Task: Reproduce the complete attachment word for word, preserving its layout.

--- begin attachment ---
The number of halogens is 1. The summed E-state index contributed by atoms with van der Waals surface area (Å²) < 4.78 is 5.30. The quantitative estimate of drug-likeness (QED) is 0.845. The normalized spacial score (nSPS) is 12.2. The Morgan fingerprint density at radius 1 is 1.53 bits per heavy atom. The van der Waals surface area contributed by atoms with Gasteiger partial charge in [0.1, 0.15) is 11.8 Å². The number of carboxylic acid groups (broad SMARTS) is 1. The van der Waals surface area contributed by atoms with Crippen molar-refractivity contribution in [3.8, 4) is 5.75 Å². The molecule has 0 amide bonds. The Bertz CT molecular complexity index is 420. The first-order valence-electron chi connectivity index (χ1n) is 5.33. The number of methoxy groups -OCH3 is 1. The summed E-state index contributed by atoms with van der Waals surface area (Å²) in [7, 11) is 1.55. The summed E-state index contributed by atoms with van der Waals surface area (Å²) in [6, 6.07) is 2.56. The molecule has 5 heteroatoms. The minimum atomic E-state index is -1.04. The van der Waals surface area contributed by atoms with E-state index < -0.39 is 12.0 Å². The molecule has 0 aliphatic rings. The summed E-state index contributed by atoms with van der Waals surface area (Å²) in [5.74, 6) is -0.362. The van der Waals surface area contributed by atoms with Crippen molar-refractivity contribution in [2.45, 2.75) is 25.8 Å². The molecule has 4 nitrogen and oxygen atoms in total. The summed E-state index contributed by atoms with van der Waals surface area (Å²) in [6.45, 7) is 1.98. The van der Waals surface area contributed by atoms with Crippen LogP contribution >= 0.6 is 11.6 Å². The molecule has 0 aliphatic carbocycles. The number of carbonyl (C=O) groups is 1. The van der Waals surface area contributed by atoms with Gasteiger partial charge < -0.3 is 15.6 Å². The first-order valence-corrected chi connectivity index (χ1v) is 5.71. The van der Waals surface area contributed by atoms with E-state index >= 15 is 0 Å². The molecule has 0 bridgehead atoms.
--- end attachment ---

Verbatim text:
The number of halogens is 1. The summed E-state index contributed by atoms with van der Waals surface area (Å²) < 4.78 is 5.30. The quantitative estimate of drug-likeness (QED) is 0.845. The normalized spacial score (nSPS) is 12.2. The Morgan fingerprint density at radius 1 is 1.53 bits per heavy atom. The van der Waals surface area contributed by atoms with Gasteiger partial charge in [0.1, 0.15) is 11.8 Å². The number of carboxylic acid groups (broad SMARTS) is 1. The van der Waals surface area contributed by atoms with Crippen molar-refractivity contribution in [3.8, 4) is 5.75 Å². The molecule has 0 amide bonds. The Bertz CT molecular complexity index is 420. The first-order valence-electron chi connectivity index (χ1n) is 5.33. The number of methoxy groups -OCH3 is 1. The summed E-state index contributed by atoms with van der Waals surface area (Å²) in [7, 11) is 1.55. The summed E-state index contributed by atoms with van der Waals surface area (Å²) in [6, 6.07) is 2.56. The molecule has 5 heteroatoms. The minimum atomic E-state index is -1.04. The van der Waals surface area contributed by atoms with E-state index < -0.39 is 12.0 Å². The molecule has 0 aliphatic rings. The summed E-state index contributed by atoms with van der Waals surface area (Å²) in [5.74, 6) is -0.362. The van der Waals surface area contributed by atoms with Crippen molar-refractivity contribution in [2.45, 2.75) is 25.8 Å². The molecule has 4 nitrogen and oxygen atoms in total. The summed E-state index contributed by atoms with van der Waals surface area (Å²) in [6.45, 7) is 1.98. The van der Waals surface area contributed by atoms with Crippen LogP contribution >= 0.6 is 11.6 Å². The molecule has 0 aliphatic carbocycles. The number of carbonyl (C=O) groups is 1. The van der Waals surface area contributed by atoms with Gasteiger partial charge < -0.3 is 15.6 Å². The first-order valence-corrected chi connectivity index (χ1v) is 5.71. The van der Waals surface area contributed by atoms with E-state index >= 15 is 0 Å². The molecule has 0 bridgehead atoms.